FIR registered against The Wire on ‘fake news’ allegation by BJP IT Cell head Amit Malviya

FIR was based on a complaint by Mr. Malviya regarding the series of reports the portal had published about the alleged privileges he has with Meta

October 30, 2022 12:40 am | Updated October 31, 2022 06:31 pm IST - New Delhi

A visitor makes an enquiry standing outside the office of The Wire in New Delhi on October 28, 2022.

A visitor makes an enquiry standing outside the office of The Wire in New Delhi on October 28, 2022. | Photo Credit: AP

An FIR has been registered against the news portal The Wire on allegations raised by BJP IT Cell head Amit Malviya for cheating, forgery, and publishing “fake stories”, against Meta, Instagram and Mr. Malviya himself.

Meanwhile, The Wire, has filed a complaint against one of its former consultants, Devesh Kumar, who allegedly supplied the fabricated details for the story. No FIR has been registered yet. Mr. Malviya, however, had not mentioned Mr. Kumar in the complaint he filed on Saturday. In it, he alleged the involvement of the The Wire’s Founding Editors—Siddharth Varadarajan, Sidharth Bhatia, MK Venu, Deputy Editor and Executive News Producer Jahnavi Sen, the company that owns and publishes The Wire—Foundation for Independent Journalism, and other unknown persons for cheating, forging documents and publishing the “fake Meta stories”.

“It is clear that The Wire and some unknown persons entered into a criminal conspiracy with intent to malign and tarnish my reputation, deliberately inserted my name into a story, and fabricated evidence to implicate me. I am left with no option other than to seek legal remedies,” Mr. Malviya tweeted.

In a response to Mr. Malviya’s allegations, Mr. Varadarajan told The Hindu, “When the news first came out, the claims were made on the details provided by one of the consultants of The Wire, Devesh Kumar.” He said that The Wire had issued an apology regarding the same and acknowledged the internal editorial process. He added that The Wire has retracted all the stories related to Meta.

A complaint was lodged against Mr. Kumar, who supplied The Wire with fabricated material on Meta and Instagram, with the intent to harm The Wire and its employees and damage its reputation he added.

“We registered a complaint under IPC sections cheating, forgery and IT Act,” he said. A senior police officer, however, said that no FIR has been registered yet. While Mr. Malviya did not name Mr. Kumar in the complaint, he did mention ‘unknown persons’.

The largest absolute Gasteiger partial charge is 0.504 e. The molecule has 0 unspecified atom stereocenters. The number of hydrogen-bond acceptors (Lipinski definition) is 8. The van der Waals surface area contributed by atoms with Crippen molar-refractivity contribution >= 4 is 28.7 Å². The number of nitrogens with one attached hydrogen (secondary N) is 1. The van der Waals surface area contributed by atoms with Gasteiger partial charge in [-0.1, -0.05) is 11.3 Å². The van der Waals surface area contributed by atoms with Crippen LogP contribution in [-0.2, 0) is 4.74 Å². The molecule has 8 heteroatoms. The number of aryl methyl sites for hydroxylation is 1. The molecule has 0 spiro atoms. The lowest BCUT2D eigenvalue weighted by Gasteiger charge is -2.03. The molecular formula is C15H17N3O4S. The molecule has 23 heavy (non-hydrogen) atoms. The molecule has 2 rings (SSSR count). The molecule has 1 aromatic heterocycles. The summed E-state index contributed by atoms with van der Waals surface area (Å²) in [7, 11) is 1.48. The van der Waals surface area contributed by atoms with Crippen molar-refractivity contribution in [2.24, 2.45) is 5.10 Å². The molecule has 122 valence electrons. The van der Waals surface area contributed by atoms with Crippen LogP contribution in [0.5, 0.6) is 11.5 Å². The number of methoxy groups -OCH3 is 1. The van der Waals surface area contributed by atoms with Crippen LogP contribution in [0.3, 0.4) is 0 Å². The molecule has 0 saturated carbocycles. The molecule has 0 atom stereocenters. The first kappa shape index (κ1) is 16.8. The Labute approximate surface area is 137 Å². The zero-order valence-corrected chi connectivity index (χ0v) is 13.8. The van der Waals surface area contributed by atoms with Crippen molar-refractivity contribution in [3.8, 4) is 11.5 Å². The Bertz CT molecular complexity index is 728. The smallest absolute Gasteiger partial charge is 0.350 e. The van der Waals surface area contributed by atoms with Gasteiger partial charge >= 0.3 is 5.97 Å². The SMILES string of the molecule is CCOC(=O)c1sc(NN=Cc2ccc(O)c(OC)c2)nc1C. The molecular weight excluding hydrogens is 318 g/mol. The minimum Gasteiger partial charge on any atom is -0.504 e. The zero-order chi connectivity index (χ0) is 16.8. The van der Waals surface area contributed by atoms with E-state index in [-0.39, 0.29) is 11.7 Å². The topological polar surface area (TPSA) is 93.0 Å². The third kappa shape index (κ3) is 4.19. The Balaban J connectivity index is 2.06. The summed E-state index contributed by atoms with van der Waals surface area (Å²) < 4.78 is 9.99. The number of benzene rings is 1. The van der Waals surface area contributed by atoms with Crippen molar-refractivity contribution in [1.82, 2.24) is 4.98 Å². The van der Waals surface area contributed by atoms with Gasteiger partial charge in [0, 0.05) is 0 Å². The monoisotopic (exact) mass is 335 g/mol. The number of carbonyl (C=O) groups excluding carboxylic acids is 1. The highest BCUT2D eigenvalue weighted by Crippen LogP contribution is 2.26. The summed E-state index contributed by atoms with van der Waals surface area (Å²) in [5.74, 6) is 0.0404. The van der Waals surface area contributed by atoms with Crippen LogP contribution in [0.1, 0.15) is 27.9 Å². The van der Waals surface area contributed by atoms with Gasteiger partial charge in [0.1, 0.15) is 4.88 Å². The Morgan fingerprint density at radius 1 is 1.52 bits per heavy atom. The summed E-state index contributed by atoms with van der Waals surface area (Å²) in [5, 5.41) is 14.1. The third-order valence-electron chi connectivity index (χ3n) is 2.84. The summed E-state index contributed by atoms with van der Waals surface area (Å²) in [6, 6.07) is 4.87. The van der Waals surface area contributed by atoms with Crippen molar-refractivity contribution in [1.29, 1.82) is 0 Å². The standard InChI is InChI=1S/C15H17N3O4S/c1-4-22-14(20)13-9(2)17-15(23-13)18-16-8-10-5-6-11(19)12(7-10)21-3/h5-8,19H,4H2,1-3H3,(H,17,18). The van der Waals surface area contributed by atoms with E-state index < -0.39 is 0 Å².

In the police complaint submitted to Special Commissioner of Police (Crime), Mr. Malviya alleged, “I say that The Wire, with the help of such fabricated and false stories, tries to attract viewership on its website wherein readers are requested to donate money in the name of “true and independent journalism”. However, the donations received are utilised towards manufacturing false and misleading stories.”

The Wire had published a series of reports in October claiming that certain privileges were given to the head of BJP IT Department by Meta through its ‘XCheck list’ or ‘Cross Check’ programme. With those privileges, Mr. Malviya could take down any content on Meta that he thought was critical of the government or the BJP. He even had the privilege to post anything without Instagram guidelines being applicable to him.

While The Wire had said that they had cited the reports based on sources from Meta, the latter has denied those claims.

Mr. Malviya said that the portal fabricated the internal emails of Meta to “prove their point” and “cause reputational damage to the BJP and the complainant”. The portal has retracted the story and issued an apology for the same.

Mr. Malviya further said that The Wire had previously published a fake story on Tek Fog about a superhuman app used by the BJP for social media interception. “The story was taken down as it was false and fabricated,” he said.

The Wire, on Saturday issued a statement, which read, “Journalists rely on sources for stories and do their best to verify material they receive. Technological evidence is more complicated and the usual due diligence may not always reveal the fraud perpetrated upon a publication. This is what happened to us. In the life of any publication, an occasion may come when it is misinformed. The moral test is whether the publication persists or speaks the truth. We chose the latter when we realised, we had been given fraudulent information. Whether the person who brought all the material to The Wire deceived us at anyone’ else’s behest or acted on his own is a matter that will be subjected to judicial process in due course. The malintent to discredit The Wire is obvious. Other than this, we have nothing to say.”

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